Hairdressing

Finding Employment as a Newly-Qualified Hairdresser
Freelance Hairdressing
Hairdresser Skills
Home Hairdressing
How to Become a Hairdresser
Mobile Hairdressers Insurance
Mobile Hairdressing
Owning a Hairdressing Salon
Risk Management for Hairdressers
Training for Hairdressers
Apprenticeships in the UK
Safety of Keratin-based Hair Straightening Products
Brazilian Blowout Controversy
Chair Renting

Beauticians

Beautician Insurance
Beautician Insurance Requirements
Beautician Qualifications
Beautician Training
Finding Employment as a Newly-Qualified Beautician
Freelance Beautician Insurance
Insurance for Home Based Beauticians
Risk Management for Beauty Therapists
Beauty Products and Treatments to Avoid During Pregnancy
Beauty Products’ Effects on Pregnancy
Safe Beauty Treatments for Pregnant Women

Nail Technicians

Creating a Nail Technician Insurance Portfolio
Job Hunting Tips for Nail Technicians
Mobile Nail Technician Careers
Nail Technician Careers
Nail Technician Insurance cover
Risk Management for Nail Technicians
Utilising the Nail Services Code of Practice

Insurance

Prioritising Insurance
How Having Insurance Can Improve Employment Opportunities
Benefits of Having Insurance with Extra Cover Included

Hairdressers Insurance

The life of a hairdresser can be golden, glamorous and fun. There's a certain gratification and satisfaction that a good hairdresser feels when a hair style is complete and a client is glowing with appreciation because of a job well done. However, although one can only hope that every client responds as enthusiastically, particularly when work is carried out to the 'gold standard', that is not always the case! We have a compensation culture in the UK, and just one successful claim (or even an unsuccessful one) can cause untold financial damage to a freelancer or salon owner.

The business side to a self-employed hairdresser or beauty salon owner is serious and involves a duty to care for the business, clients, staff and the public in general. That is why, just like other trades, a UK hairdresser needs insurance cover for things like the hair dye that accidentally stains a client's carpet, a product that causes an allergic reaction, equipment that fails, an employee sustaining an injury or illness whilst working -- the list goes on and on. Legal proceedings and the number of claims filed against hairdressers is not uncommon and continues to grow as more people find that taking a legal recourse could reap great financial benefits.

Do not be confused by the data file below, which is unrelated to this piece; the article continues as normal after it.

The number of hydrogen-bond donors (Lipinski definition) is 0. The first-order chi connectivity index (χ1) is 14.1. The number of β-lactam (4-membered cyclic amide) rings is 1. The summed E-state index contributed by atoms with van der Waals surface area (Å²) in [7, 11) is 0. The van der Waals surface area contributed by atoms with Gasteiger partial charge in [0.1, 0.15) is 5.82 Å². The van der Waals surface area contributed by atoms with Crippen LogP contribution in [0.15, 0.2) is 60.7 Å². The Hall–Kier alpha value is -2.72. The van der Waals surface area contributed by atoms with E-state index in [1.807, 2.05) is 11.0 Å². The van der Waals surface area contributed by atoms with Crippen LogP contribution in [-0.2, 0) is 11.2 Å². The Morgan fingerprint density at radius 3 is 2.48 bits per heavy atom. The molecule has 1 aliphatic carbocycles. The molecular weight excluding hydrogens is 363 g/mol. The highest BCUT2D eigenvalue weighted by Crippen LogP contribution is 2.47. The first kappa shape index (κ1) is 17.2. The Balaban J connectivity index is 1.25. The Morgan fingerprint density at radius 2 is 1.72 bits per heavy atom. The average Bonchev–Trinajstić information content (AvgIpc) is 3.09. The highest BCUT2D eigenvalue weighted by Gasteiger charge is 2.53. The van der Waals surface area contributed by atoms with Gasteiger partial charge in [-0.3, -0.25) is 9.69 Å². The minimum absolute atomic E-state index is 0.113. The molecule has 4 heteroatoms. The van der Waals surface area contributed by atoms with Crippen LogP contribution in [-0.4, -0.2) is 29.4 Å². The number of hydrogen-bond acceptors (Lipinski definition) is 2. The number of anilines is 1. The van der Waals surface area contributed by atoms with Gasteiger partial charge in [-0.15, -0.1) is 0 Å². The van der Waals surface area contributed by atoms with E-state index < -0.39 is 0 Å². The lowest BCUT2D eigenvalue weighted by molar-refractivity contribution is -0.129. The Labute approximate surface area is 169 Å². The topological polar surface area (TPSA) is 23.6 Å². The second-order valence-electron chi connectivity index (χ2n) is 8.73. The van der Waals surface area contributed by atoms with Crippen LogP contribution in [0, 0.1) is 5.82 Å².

Hairdressers in the UK need insurance cover whether they run a mobile business, work out of their home, have their own salon or work for someone else as a freelancer. The amount of insurance will likely depend on factors including where your work is done, how many employees you have and how big your business is. Click here if you need more information about mobile hairdressers insurance.

Typical cover for UK hairdressers include:

Public Liability Insurance

Any third party or member of the general public can make a claim against you if they are injured or their property is damaged whilst having services provided by your business. Without Public Liability Insurance, if someone should slip and fall because of a water spill from a sink, for example, they can file a claim. If you are proven at fault, you will have to pay what could be an extraordinary amount of money in compensation and legal fees, which could put you right out of business. A Public Liability Insurance policy will likely cover legal expenses and financial damages due to damage to property or injury suffered by a third party or member of the general public, which was caused by your business.